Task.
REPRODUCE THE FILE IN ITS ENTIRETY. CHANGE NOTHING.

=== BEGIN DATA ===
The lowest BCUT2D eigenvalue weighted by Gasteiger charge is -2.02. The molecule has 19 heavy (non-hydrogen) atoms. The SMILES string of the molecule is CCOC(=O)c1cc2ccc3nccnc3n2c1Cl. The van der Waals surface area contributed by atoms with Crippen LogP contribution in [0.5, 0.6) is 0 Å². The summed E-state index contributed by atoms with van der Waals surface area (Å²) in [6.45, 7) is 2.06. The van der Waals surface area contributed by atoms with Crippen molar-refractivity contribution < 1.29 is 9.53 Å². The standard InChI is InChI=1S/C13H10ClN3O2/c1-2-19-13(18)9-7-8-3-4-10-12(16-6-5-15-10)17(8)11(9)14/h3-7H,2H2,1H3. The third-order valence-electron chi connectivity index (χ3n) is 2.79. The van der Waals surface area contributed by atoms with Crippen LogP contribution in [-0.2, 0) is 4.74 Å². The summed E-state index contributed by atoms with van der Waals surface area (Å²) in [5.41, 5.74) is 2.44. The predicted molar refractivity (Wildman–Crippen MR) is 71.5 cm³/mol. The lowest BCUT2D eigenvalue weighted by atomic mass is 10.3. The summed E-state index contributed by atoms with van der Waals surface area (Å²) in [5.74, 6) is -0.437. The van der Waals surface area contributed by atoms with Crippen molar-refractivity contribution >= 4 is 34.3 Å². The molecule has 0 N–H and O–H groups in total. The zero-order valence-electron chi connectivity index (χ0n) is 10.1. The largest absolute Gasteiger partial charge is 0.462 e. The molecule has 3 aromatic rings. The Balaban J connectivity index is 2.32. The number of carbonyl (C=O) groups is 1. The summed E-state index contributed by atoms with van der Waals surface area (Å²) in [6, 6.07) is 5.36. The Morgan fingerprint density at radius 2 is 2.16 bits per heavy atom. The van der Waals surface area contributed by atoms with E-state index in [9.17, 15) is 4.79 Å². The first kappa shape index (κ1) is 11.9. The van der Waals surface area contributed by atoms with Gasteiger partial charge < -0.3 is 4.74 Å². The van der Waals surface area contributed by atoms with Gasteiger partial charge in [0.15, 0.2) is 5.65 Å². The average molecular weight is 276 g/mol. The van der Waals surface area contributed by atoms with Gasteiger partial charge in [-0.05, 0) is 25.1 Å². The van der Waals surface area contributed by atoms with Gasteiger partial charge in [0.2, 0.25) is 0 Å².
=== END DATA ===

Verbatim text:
The lowest BCUT2D eigenvalue weighted by Gasteiger charge is -2.02. The molecule has 19 heavy (non-hydrogen) atoms. The SMILES string of the molecule is CCOC(=O)c1cc2ccc3nccnc3n2c1Cl. The van der Waals surface area contributed by atoms with Crippen LogP contribution in [0.5, 0.6) is 0 Å². The summed E-state index contributed by atoms with van der Waals surface area (Å²) in [6.45, 7) is 2.06. The van der Waals surface area contributed by atoms with Crippen molar-refractivity contribution < 1.29 is 9.53 Å². The standard InChI is InChI=1S/C13H10ClN3O2/c1-2-19-13(18)9-7-8-3-4-10-12(16-6-5-15-10)17(8)11(9)14/h3-7H,2H2,1H3. The third-order valence-electron chi connectivity index (χ3n) is 2.79. The van der Waals surface area contributed by atoms with Crippen LogP contribution in [-0.2, 0) is 4.74 Å². The summed E-state index contributed by atoms with van der Waals surface area (Å²) in [5.41, 5.74) is 2.44. The predicted molar refractivity (Wildman–Crippen MR) is 71.5 cm³/mol. The lowest BCUT2D eigenvalue weighted by atomic mass is 10.3. The summed E-state index contributed by atoms with van der Waals surface area (Å²) in [5.74, 6) is -0.437. The van der Waals surface area contributed by atoms with Crippen molar-refractivity contribution >= 4 is 34.3 Å². The molecule has 0 N–H and O–H groups in total. The zero-order valence-electron chi connectivity index (χ0n) is 10.1. The largest absolute Gasteiger partial charge is 0.462 e. The molecule has 3 aromatic rings. The Balaban J connectivity index is 2.32. The number of carbonyl (C=O) groups is 1. The summed E-state index contributed by atoms with van der Waals surface area (Å²) in [6, 6.07) is 5.36. The Morgan fingerprint density at radius 2 is 2.16 bits per heavy atom. The van der Waals surface area contributed by atoms with E-state index in [9.17, 15) is 4.79 Å². The first kappa shape index (κ1) is 11.9. The van der Waals surface area contributed by atoms with Gasteiger partial charge < -0.3 is 4.74 Å². The van der Waals surface area contributed by atoms with Gasteiger partial charge in [0.15, 0.2) is 5.65 Å². The average molecular weight is 276 g/mol. The van der Waals surface area contributed by atoms with Gasteiger partial charge in [-0.05, 0) is 25.1 Å². The van der Waals surface area contributed by atoms with Gasteiger partial charge in [0.2, 0.25) is 0 Å².